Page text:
An Uber for health care is closer than you think


Will there be an Uber for health care? Articles are split. The truth is there will be an Uber for health care. It just isn’t here yet. Expect it to be widely available in the next decade and as a result, people will get expert medical care that is more convenient, less expensive, and accessible.

What issues must an Uber for health care solve?

Media articles that have prematurely proclaimed that Uber for health care models currently exist. What they have missed are the fundamental issues of why the transportation service Uber has been able to thrive. Why now? To understand this, these questions need to be answered.

  • What is the problem Uber is trying to solve?
  • What other enabling technologies allowed it to happen?
  • What would an Uber for health care look like?

The problem Uber is trying to solve

Uber is simply helping people get from point A to B. This is a problem particularly in densely populated cities where many people have the same need. Before Uber, their choices included using public transportation, driving a car, or using a taxi. Each mode of transportation had its own hassle factors and benefits.

  • Public transportation was cheap. Schedule was predictable and fixed and consequently not flexible. Did not necessarily offer the most direct option to point A and B. A shared experience with many consumers.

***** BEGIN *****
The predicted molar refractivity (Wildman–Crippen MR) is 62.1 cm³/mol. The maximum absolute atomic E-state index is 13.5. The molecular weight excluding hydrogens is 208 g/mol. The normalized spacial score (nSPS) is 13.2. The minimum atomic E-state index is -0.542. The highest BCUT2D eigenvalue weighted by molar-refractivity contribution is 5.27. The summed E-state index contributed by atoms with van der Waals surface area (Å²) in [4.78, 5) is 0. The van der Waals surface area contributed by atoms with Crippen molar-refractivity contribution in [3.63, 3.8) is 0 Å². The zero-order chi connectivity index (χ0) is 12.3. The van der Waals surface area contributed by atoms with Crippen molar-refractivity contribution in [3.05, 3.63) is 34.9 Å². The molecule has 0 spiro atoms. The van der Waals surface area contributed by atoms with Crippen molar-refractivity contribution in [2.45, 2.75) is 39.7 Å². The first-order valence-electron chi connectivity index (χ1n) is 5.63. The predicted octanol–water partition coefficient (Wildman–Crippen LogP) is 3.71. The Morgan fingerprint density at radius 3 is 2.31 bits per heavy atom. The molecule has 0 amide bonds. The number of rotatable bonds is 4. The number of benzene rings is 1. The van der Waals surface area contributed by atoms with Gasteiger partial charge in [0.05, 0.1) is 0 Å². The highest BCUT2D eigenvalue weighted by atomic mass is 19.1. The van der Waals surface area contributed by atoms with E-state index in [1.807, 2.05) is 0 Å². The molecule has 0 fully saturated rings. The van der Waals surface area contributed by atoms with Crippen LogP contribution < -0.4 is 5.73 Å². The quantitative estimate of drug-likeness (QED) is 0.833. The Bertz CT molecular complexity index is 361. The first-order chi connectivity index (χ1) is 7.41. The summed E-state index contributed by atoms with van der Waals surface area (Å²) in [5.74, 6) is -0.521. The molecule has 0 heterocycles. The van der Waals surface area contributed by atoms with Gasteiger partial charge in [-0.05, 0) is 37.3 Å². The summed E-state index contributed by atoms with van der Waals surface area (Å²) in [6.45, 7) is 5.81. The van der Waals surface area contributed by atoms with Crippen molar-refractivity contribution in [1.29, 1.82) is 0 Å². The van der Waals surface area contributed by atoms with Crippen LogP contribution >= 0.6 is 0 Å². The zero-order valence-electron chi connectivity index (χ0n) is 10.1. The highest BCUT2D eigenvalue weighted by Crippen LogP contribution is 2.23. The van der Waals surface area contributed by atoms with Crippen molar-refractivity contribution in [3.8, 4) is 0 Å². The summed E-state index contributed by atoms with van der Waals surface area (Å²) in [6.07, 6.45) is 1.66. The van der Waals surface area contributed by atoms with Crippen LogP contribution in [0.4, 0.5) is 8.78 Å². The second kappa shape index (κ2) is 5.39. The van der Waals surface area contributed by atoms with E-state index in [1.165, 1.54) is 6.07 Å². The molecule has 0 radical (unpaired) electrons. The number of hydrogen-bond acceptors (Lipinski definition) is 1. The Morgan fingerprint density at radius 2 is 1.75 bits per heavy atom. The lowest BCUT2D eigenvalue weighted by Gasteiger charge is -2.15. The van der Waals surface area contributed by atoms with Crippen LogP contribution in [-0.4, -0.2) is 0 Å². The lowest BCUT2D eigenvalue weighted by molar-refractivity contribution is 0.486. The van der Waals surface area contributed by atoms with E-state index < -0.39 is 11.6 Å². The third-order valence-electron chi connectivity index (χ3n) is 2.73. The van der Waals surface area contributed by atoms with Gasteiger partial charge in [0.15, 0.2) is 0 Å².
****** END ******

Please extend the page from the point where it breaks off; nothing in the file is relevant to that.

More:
• Driving a car was more expensive. Offered flexibility of schedule- you did the driving! Offered a direct option of getting to where you needed to go. Private, but had the hassle of you doing the driving and needing to know where to go.
  • Using a taxi was often less expensive than driving a car but more expensive than public transportation. Flexible in schedule (particularly in New York where a sea of Yellow Cabs flood the streets). Offered direct transportation from A to B. More private than public transportation. No hassle factor of needing to know how to drive or knowing where to go.

Unlike the other two options, the taxi option offered variable experiences. Some taxi drivers were excellent and got you to your destination quickly, safely and professionally. Others, not so much.

What Uber did is offer a fourth option. With its app, it connects people who needed transportation to a pool of drivers. After riders set up an account, they indicate on the app where they wanted to go. Nearby Uber drivers would see the rider on their app, take the job, and then drop off the rider at the destination. Payment is done seamlessly between rider and driver via the app, so no cash or credit cards are physically exchanged between the two parties. More importantly, there is accountability of the transportation experience for both the driver and rider as each get to rate the other.

What enabling technologies allowed Uber to happen

While the smartphone certainly is important, what matters more is the development of GPS navigation tools or devices. This is the point most articles miss when proclaiming the next Uber for health care.